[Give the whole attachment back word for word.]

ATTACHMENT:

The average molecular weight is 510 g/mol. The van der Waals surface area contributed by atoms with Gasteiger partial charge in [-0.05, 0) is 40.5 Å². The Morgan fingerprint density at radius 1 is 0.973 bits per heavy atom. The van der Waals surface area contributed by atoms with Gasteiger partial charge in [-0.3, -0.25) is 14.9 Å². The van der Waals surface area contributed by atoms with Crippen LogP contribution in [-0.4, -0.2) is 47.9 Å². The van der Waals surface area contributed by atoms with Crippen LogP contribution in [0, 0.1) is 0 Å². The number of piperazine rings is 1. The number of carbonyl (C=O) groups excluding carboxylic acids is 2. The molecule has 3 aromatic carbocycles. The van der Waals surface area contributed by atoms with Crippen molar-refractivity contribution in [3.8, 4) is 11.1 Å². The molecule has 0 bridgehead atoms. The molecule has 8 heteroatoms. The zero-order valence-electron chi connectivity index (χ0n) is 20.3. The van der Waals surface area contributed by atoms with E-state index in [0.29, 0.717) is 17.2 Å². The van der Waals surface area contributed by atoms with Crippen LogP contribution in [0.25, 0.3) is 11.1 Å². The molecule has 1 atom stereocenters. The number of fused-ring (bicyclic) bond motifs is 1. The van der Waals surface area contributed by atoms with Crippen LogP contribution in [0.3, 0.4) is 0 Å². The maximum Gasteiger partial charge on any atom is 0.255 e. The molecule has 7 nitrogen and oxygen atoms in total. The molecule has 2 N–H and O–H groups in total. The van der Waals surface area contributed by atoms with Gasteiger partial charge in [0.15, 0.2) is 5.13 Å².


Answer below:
The average molecular weight is 510 g/mol. The van der Waals surface area contributed by atoms with Gasteiger partial charge in [-0.05, 0) is 40.5 Å². The Morgan fingerprint density at radius 1 is 0.973 bits per heavy atom. The van der Waals surface area contributed by atoms with Gasteiger partial charge in [-0.3, -0.25) is 14.9 Å². The van der Waals surface area contributed by atoms with Crippen LogP contribution in [-0.4, -0.2) is 47.9 Å². The van der Waals surface area contributed by atoms with Crippen LogP contribution in [0, 0.1) is 0 Å². The number of piperazine rings is 1. The number of carbonyl (C=O) groups excluding carboxylic acids is 2. The molecule has 3 aromatic carbocycles. The van der Waals surface area contributed by atoms with Crippen molar-refractivity contribution in [3.8, 4) is 11.1 Å². The molecule has 0 bridgehead atoms. The molecule has 8 heteroatoms. The zero-order valence-electron chi connectivity index (χ0n) is 20.3. The van der Waals surface area contributed by atoms with E-state index in [0.29, 0.717) is 17.2 Å². The van der Waals surface area contributed by atoms with Crippen LogP contribution in [0.25, 0.3) is 11.1 Å². The molecule has 1 atom stereocenters. The number of fused-ring (bicyclic) bond motifs is 1. The van der Waals surface area contributed by atoms with Crippen LogP contribution in [0.3, 0.4) is 0 Å². The maximum Gasteiger partial charge on any atom is 0.255 e. The molecule has 7 nitrogen and oxygen atoms in total. The molecule has 2 N–H and O–H groups in total. The van der Waals surface area contributed by atoms with Gasteiger partial charge in [0.15, 0.2) is 5.13 Å².